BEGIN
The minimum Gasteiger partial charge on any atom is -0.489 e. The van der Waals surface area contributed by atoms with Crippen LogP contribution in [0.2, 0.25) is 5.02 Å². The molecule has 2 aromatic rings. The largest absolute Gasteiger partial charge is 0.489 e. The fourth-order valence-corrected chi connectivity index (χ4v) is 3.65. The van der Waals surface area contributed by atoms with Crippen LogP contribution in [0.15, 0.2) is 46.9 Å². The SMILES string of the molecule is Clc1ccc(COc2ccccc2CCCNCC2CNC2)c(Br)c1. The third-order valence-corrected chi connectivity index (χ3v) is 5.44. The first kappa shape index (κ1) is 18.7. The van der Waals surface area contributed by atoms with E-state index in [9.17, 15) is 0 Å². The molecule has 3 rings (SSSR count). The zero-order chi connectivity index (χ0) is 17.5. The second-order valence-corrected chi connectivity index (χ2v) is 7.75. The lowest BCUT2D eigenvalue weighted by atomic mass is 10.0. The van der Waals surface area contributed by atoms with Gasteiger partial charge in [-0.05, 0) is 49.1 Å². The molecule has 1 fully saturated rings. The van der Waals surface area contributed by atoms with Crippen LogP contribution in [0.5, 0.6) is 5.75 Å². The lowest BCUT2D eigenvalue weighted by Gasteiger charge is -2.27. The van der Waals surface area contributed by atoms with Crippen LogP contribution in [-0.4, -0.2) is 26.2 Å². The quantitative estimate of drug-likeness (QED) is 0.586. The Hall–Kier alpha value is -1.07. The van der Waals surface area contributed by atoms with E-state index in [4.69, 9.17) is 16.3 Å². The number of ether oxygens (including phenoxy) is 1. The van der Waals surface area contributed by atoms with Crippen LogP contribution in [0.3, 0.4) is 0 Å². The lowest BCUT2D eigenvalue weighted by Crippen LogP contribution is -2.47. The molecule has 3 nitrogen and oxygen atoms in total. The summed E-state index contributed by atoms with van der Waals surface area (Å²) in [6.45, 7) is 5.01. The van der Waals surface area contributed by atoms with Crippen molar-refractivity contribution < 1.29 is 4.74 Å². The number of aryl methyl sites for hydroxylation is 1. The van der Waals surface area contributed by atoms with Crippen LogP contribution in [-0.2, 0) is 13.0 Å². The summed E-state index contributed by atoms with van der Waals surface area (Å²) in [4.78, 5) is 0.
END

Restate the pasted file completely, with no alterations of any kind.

The minimum Gasteiger partial charge on any atom is -0.489 e. The van der Waals surface area contributed by atoms with Crippen LogP contribution in [0.2, 0.25) is 5.02 Å². The molecule has 2 aromatic rings. The largest absolute Gasteiger partial charge is 0.489 e. The fourth-order valence-corrected chi connectivity index (χ4v) is 3.65. The van der Waals surface area contributed by atoms with Crippen LogP contribution in [0.15, 0.2) is 46.9 Å². The SMILES string of the molecule is Clc1ccc(COc2ccccc2CCCNCC2CNC2)c(Br)c1. The third-order valence-corrected chi connectivity index (χ3v) is 5.44. The first kappa shape index (κ1) is 18.7. The van der Waals surface area contributed by atoms with E-state index in [9.17, 15) is 0 Å². The molecule has 3 rings (SSSR count). The zero-order chi connectivity index (χ0) is 17.5. The second-order valence-corrected chi connectivity index (χ2v) is 7.75. The lowest BCUT2D eigenvalue weighted by atomic mass is 10.0. The van der Waals surface area contributed by atoms with Gasteiger partial charge in [-0.05, 0) is 49.1 Å². The molecule has 1 fully saturated rings. The van der Waals surface area contributed by atoms with Crippen LogP contribution in [0.5, 0.6) is 5.75 Å². The lowest BCUT2D eigenvalue weighted by Gasteiger charge is -2.27. The van der Waals surface area contributed by atoms with Crippen LogP contribution in [-0.4, -0.2) is 26.2 Å². The quantitative estimate of drug-likeness (QED) is 0.586. The Hall–Kier alpha value is -1.07. The van der Waals surface area contributed by atoms with E-state index in [4.69, 9.17) is 16.3 Å². The number of ether oxygens (including phenoxy) is 1. The van der Waals surface area contributed by atoms with Crippen LogP contribution in [0.3, 0.4) is 0 Å². The lowest BCUT2D eigenvalue weighted by Crippen LogP contribution is -2.47. The molecule has 3 nitrogen and oxygen atoms in total. The summed E-state index contributed by atoms with van der Waals surface area (Å²) in [6.45, 7) is 5.01. The van der Waals surface area contributed by atoms with Crippen molar-refractivity contribution < 1.29 is 4.74 Å². The number of aryl methyl sites for hydroxylation is 1. The van der Waals surface area contributed by atoms with Crippen LogP contribution in [-0.2, 0) is 13.0 Å². The summed E-state index contributed by atoms with van der Waals surface area (Å²) in [4.78, 5) is 0.